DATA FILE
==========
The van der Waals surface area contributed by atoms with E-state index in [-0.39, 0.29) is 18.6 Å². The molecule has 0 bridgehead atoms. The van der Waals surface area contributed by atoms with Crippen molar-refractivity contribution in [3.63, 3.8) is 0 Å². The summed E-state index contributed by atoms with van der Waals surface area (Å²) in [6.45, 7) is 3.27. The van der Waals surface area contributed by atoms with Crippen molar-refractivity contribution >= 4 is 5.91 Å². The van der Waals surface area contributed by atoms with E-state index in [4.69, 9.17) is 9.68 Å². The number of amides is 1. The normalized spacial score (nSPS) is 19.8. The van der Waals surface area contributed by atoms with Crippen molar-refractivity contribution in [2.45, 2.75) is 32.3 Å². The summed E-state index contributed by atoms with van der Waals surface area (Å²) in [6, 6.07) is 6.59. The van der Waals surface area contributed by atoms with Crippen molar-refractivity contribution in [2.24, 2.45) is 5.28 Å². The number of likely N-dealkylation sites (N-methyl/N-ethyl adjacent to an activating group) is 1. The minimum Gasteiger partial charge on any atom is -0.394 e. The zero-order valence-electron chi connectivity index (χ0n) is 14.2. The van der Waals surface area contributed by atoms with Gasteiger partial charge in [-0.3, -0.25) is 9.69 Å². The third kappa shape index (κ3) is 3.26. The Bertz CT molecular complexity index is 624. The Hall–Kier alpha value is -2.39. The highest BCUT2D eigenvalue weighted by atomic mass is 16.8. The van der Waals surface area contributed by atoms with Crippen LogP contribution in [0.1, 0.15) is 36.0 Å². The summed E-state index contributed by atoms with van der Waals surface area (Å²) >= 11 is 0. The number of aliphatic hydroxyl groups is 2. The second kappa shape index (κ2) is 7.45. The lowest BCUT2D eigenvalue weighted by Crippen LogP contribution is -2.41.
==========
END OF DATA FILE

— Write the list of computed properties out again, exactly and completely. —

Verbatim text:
The van der Waals surface area contributed by atoms with E-state index in [-0.39, 0.29) is 18.6 Å². The molecule has 0 bridgehead atoms. The van der Waals surface area contributed by atoms with Crippen molar-refractivity contribution in [3.63, 3.8) is 0 Å². The summed E-state index contributed by atoms with van der Waals surface area (Å²) in [6.45, 7) is 3.27. The van der Waals surface area contributed by atoms with Crippen molar-refractivity contribution >= 4 is 5.91 Å². The van der Waals surface area contributed by atoms with E-state index in [4.69, 9.17) is 9.68 Å². The number of amides is 1. The normalized spacial score (nSPS) is 19.8. The van der Waals surface area contributed by atoms with Crippen molar-refractivity contribution in [2.45, 2.75) is 32.3 Å². The summed E-state index contributed by atoms with van der Waals surface area (Å²) in [6, 6.07) is 6.59. The van der Waals surface area contributed by atoms with Crippen molar-refractivity contribution in [2.24, 2.45) is 5.28 Å². The number of likely N-dealkylation sites (N-methyl/N-ethyl adjacent to an activating group) is 1. The minimum Gasteiger partial charge on any atom is -0.394 e. The zero-order valence-electron chi connectivity index (χ0n) is 14.2. The van der Waals surface area contributed by atoms with Gasteiger partial charge in [-0.3, -0.25) is 9.69 Å². The third kappa shape index (κ3) is 3.26. The Bertz CT molecular complexity index is 624. The Hall–Kier alpha value is -2.39. The highest BCUT2D eigenvalue weighted by atomic mass is 16.8. The van der Waals surface area contributed by atoms with Crippen LogP contribution in [0.1, 0.15) is 36.0 Å². The summed E-state index contributed by atoms with van der Waals surface area (Å²) >= 11 is 0. The number of aliphatic hydroxyl groups is 2. The second kappa shape index (κ2) is 7.45. The lowest BCUT2D eigenvalue weighted by Crippen LogP contribution is -2.41.